Hip surgery with less recovery time
At age 60, Hugh Crebs moved around like a much older man: waddling, finding it difficult to get in and out of the car, seeing stairs as almost impossible to climb.
He visited his family doctor for back and leg pain and took the heavy-duty painkiller Vicodin for nine months.
He saw an orthopedic surgeon for what he thought was a knee problem. After taking X-rays, the surgeon said Crebs needed a dual hip replacement and could expect to be out of work for up to six months - per hip - to recover.
Crebs, a school custodian from Naperville, couldn't afford that much time off. His wife, Madeleine, was worried he might get one hip replaced and never go back to replace the other. So they got a second opinion from Dr. Steven Louis of Hinsdale Orthopaedics, whose new approach to hip surgery could cut Crebs' recovery time by half.
It's called the direct anterior approach - a technique in which the surgeon replaces the hips through cuts to the front of the body, rather than the side or back of the body. Louis first performed the procedure in 2009 and since then has completed more than 100 of the surgeries.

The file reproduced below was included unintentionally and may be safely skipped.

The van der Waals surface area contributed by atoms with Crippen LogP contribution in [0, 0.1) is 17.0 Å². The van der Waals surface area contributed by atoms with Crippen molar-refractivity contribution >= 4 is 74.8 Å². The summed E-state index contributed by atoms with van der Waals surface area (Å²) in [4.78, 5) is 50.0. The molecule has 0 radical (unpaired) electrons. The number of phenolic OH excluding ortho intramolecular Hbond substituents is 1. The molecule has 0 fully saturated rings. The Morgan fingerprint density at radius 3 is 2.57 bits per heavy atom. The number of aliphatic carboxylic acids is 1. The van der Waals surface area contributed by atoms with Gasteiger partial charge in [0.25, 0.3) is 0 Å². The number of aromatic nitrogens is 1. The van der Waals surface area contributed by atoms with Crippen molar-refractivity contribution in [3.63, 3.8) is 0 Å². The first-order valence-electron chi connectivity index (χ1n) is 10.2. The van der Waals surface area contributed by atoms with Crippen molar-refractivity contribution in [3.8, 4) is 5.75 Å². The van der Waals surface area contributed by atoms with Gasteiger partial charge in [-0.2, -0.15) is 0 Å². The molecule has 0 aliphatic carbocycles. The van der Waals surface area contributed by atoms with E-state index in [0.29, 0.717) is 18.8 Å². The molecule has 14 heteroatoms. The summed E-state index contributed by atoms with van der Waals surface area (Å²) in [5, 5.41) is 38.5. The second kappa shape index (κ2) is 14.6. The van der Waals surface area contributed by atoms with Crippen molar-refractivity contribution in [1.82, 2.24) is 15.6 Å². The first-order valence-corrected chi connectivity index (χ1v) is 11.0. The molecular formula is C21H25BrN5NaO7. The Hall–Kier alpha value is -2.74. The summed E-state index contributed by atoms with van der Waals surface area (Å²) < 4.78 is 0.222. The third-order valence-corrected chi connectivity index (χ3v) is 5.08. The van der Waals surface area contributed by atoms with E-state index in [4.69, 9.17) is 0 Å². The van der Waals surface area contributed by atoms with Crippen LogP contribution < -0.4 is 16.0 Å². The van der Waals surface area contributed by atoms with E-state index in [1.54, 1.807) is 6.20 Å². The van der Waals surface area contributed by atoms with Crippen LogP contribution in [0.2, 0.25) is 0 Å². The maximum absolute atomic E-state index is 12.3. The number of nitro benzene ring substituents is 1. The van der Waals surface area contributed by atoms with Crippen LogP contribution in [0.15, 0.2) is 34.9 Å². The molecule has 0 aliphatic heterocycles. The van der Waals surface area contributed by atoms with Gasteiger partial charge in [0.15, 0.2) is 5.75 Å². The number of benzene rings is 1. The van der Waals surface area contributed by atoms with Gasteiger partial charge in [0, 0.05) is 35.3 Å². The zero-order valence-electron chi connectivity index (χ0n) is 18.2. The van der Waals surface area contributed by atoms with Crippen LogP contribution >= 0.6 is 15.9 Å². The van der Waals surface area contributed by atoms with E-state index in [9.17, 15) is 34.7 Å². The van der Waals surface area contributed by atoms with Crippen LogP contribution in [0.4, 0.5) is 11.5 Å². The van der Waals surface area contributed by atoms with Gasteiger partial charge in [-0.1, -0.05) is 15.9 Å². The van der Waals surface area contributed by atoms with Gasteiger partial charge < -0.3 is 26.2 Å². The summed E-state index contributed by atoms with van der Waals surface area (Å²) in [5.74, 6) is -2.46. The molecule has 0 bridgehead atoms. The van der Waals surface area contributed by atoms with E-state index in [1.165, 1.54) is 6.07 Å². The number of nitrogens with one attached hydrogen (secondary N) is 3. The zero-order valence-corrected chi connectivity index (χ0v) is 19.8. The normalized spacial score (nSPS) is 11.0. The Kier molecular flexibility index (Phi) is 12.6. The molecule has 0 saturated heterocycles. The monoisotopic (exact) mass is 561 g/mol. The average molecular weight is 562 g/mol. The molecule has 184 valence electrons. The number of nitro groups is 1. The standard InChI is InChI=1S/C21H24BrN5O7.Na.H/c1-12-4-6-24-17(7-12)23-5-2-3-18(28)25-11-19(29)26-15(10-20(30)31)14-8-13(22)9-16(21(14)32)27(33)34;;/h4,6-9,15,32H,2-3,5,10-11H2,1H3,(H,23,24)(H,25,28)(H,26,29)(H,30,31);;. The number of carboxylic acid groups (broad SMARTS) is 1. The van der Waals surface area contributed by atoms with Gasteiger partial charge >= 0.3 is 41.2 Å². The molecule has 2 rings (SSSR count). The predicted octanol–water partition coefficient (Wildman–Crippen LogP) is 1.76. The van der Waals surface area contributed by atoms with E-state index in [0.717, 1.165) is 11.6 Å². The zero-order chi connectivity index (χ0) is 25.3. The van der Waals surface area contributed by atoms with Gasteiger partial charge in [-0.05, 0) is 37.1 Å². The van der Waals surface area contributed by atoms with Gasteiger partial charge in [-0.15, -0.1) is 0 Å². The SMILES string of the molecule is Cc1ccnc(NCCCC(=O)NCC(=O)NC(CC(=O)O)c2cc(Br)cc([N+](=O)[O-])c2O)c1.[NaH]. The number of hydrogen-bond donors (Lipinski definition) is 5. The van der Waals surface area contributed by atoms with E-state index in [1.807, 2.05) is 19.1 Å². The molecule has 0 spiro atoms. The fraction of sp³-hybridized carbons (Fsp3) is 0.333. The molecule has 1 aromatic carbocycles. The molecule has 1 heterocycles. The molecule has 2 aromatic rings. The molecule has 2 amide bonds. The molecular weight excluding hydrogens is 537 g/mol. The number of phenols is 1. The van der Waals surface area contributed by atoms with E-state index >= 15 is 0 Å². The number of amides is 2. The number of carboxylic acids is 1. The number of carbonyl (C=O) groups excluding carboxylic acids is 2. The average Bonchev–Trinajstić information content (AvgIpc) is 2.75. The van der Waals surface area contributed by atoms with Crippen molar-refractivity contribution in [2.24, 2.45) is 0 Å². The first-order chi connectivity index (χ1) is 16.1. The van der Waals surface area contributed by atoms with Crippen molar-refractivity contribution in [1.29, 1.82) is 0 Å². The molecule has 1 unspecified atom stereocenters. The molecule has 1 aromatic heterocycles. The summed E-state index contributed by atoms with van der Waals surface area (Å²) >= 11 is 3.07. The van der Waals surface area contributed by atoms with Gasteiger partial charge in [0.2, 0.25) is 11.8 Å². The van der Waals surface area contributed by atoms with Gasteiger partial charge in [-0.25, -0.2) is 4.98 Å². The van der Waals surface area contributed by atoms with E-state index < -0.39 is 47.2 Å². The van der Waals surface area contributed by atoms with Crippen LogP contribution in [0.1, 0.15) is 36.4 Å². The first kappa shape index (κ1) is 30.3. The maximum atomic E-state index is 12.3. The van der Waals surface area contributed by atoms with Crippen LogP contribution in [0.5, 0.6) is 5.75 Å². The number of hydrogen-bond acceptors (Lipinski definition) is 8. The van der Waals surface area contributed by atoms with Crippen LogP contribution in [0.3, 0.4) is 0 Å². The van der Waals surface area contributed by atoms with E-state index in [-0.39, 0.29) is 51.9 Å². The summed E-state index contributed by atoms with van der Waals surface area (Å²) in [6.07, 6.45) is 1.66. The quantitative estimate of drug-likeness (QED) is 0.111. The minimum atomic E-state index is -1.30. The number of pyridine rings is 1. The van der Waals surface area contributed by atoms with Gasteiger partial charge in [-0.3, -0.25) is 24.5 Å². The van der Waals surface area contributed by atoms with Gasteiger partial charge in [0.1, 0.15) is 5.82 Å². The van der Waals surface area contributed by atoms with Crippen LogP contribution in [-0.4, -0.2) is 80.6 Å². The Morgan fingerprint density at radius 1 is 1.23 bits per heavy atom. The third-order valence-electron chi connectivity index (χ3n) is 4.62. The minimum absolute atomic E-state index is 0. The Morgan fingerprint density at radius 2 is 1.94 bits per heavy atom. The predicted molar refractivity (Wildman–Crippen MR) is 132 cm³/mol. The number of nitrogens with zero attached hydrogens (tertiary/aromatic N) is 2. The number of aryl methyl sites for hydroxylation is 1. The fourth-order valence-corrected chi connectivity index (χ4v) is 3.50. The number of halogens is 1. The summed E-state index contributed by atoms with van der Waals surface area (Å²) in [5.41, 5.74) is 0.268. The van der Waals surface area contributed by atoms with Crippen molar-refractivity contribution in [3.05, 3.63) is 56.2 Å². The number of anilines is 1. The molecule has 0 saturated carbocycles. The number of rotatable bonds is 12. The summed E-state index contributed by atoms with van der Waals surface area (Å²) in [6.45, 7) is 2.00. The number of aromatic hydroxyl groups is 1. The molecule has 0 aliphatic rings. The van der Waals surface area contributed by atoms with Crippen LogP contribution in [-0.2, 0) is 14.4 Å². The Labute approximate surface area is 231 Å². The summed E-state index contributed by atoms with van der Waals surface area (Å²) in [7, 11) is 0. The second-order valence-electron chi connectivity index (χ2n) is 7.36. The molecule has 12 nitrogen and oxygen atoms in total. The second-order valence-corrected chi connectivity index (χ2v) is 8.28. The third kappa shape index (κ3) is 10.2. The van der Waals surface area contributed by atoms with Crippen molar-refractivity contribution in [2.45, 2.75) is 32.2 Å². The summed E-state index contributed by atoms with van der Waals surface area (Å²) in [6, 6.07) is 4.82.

Louis uses a special surgical table to better position the patient. Despite the additional training and technology, the cost of the surgery is the same because it's still hip replacement surgery.
Candidates for the surgery include people with arthritis who have tried nonsurgical solutions first, such as weight loss, activity modification, walking with a cane, or using physical therapy, oral medications, injections and joint supplements.
Patients who have had previous surgeries to the pelvis might not be good candidates for the anterior approach because the hardware could get in the way, Louis said.
"The posterior or the side is a great surgery anyway; [patients] do really well," Louis said. "I just think that my patients do a little bit better in the short run with this particular approach."
Crebs thinks so, too. He underwent his dual hip replacement surgery Oct. 25, and had the direct anterior approach. The next day, he was up and walking around his hospital room. Soon he was walking the halls and stairs with a physical therapist, and three days after surgery, the hospital released him.
Three months later, he's driving, running errands, climbing stairs and walking normally. He plans to return to work soon.
"I've still got a little pain but not like it was," Crebs said.